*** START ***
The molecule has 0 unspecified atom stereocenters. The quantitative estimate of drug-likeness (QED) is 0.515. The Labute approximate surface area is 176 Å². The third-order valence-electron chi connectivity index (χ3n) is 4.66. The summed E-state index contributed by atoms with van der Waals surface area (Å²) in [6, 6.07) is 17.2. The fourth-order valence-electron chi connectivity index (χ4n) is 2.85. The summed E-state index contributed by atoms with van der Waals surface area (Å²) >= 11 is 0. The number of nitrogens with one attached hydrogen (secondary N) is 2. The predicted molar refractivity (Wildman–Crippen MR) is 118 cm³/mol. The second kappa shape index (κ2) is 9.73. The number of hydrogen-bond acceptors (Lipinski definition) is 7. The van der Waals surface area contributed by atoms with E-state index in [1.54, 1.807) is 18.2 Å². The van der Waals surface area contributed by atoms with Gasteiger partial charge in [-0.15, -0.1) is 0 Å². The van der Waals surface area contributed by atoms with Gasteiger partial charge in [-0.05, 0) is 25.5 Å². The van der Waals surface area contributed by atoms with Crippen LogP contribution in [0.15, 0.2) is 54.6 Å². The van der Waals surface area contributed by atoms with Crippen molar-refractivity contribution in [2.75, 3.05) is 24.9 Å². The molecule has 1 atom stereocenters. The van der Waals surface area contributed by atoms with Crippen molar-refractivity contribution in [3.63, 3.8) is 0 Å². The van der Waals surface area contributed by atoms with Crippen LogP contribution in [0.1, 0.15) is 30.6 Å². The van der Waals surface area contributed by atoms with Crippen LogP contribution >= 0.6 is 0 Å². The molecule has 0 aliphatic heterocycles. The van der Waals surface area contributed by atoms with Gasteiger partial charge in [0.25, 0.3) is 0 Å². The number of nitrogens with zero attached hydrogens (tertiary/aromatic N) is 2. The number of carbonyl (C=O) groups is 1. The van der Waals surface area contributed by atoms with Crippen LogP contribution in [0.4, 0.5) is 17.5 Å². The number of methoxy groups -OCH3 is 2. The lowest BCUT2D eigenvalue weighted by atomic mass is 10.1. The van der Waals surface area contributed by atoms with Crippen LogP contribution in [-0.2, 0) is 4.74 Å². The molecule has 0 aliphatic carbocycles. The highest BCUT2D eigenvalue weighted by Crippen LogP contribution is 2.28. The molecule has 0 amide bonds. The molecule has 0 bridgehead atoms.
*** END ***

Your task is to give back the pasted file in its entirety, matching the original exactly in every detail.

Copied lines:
The molecule has 0 unspecified atom stereocenters. The quantitative estimate of drug-likeness (QED) is 0.515. The Labute approximate surface area is 176 Å². The third-order valence-electron chi connectivity index (χ3n) is 4.66. The summed E-state index contributed by atoms with van der Waals surface area (Å²) in [6, 6.07) is 17.2. The fourth-order valence-electron chi connectivity index (χ4n) is 2.85. The summed E-state index contributed by atoms with van der Waals surface area (Å²) >= 11 is 0. The number of nitrogens with one attached hydrogen (secondary N) is 2. The predicted molar refractivity (Wildman–Crippen MR) is 118 cm³/mol. The second kappa shape index (κ2) is 9.73. The number of hydrogen-bond acceptors (Lipinski definition) is 7. The van der Waals surface area contributed by atoms with E-state index in [1.54, 1.807) is 18.2 Å². The van der Waals surface area contributed by atoms with Gasteiger partial charge in [-0.15, -0.1) is 0 Å². The van der Waals surface area contributed by atoms with Gasteiger partial charge in [-0.05, 0) is 25.5 Å². The van der Waals surface area contributed by atoms with Crippen LogP contribution in [0.15, 0.2) is 54.6 Å². The van der Waals surface area contributed by atoms with Crippen molar-refractivity contribution in [2.75, 3.05) is 24.9 Å². The molecule has 1 atom stereocenters. The van der Waals surface area contributed by atoms with Crippen molar-refractivity contribution in [3.63, 3.8) is 0 Å². The van der Waals surface area contributed by atoms with Crippen LogP contribution in [0.1, 0.15) is 30.6 Å². The van der Waals surface area contributed by atoms with Crippen LogP contribution >= 0.6 is 0 Å². The molecule has 0 aliphatic heterocycles. The van der Waals surface area contributed by atoms with Gasteiger partial charge in [0.25, 0.3) is 0 Å². The number of nitrogens with zero attached hydrogens (tertiary/aromatic N) is 2. The number of carbonyl (C=O) groups is 1. The van der Waals surface area contributed by atoms with Crippen LogP contribution in [0.4, 0.5) is 17.5 Å². The number of methoxy groups -OCH3 is 2. The lowest BCUT2D eigenvalue weighted by atomic mass is 10.1. The van der Waals surface area contributed by atoms with Crippen LogP contribution in [-0.2, 0) is 4.74 Å². The molecule has 0 aliphatic carbocycles. The highest BCUT2D eigenvalue weighted by Crippen LogP contribution is 2.28. The molecule has 0 amide bonds. The molecule has 0 bridgehead atoms.